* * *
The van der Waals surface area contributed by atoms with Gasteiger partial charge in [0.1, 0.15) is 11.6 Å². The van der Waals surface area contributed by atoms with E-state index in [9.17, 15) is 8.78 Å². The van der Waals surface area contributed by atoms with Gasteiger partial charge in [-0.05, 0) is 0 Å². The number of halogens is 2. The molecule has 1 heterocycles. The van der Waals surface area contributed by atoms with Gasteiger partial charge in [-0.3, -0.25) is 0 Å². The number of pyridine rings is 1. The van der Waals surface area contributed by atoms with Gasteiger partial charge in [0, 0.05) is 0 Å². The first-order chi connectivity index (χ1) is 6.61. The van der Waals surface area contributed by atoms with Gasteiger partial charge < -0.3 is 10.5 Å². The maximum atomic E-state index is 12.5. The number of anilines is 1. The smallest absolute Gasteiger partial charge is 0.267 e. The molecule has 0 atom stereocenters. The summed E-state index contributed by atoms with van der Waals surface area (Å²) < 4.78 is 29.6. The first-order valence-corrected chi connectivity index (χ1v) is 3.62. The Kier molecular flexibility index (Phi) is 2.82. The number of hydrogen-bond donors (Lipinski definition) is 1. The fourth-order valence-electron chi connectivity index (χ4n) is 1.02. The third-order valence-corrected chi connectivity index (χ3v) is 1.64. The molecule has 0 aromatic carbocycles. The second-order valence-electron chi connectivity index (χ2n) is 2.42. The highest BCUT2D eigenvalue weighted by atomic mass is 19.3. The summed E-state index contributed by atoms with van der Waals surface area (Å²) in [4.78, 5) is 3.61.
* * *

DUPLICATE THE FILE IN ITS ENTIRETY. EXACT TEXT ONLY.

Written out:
The van der Waals surface area contributed by atoms with Gasteiger partial charge in [0.1, 0.15) is 11.6 Å². The van der Waals surface area contributed by atoms with E-state index in [9.17, 15) is 8.78 Å². The van der Waals surface area contributed by atoms with Gasteiger partial charge in [-0.05, 0) is 0 Å². The number of halogens is 2. The molecule has 1 heterocycles. The van der Waals surface area contributed by atoms with Gasteiger partial charge in [-0.3, -0.25) is 0 Å². The number of pyridine rings is 1. The van der Waals surface area contributed by atoms with Gasteiger partial charge in [0, 0.05) is 0 Å². The first-order chi connectivity index (χ1) is 6.61. The van der Waals surface area contributed by atoms with Gasteiger partial charge < -0.3 is 10.5 Å². The maximum atomic E-state index is 12.5. The number of anilines is 1. The smallest absolute Gasteiger partial charge is 0.267 e. The molecule has 0 atom stereocenters. The summed E-state index contributed by atoms with van der Waals surface area (Å²) < 4.78 is 29.6. The first-order valence-corrected chi connectivity index (χ1v) is 3.62. The Kier molecular flexibility index (Phi) is 2.82. The number of hydrogen-bond donors (Lipinski definition) is 1. The fourth-order valence-electron chi connectivity index (χ4n) is 1.02. The third-order valence-corrected chi connectivity index (χ3v) is 1.64. The molecule has 0 aromatic carbocycles. The second-order valence-electron chi connectivity index (χ2n) is 2.42. The highest BCUT2D eigenvalue weighted by atomic mass is 19.3. The summed E-state index contributed by atoms with van der Waals surface area (Å²) in [4.78, 5) is 3.61.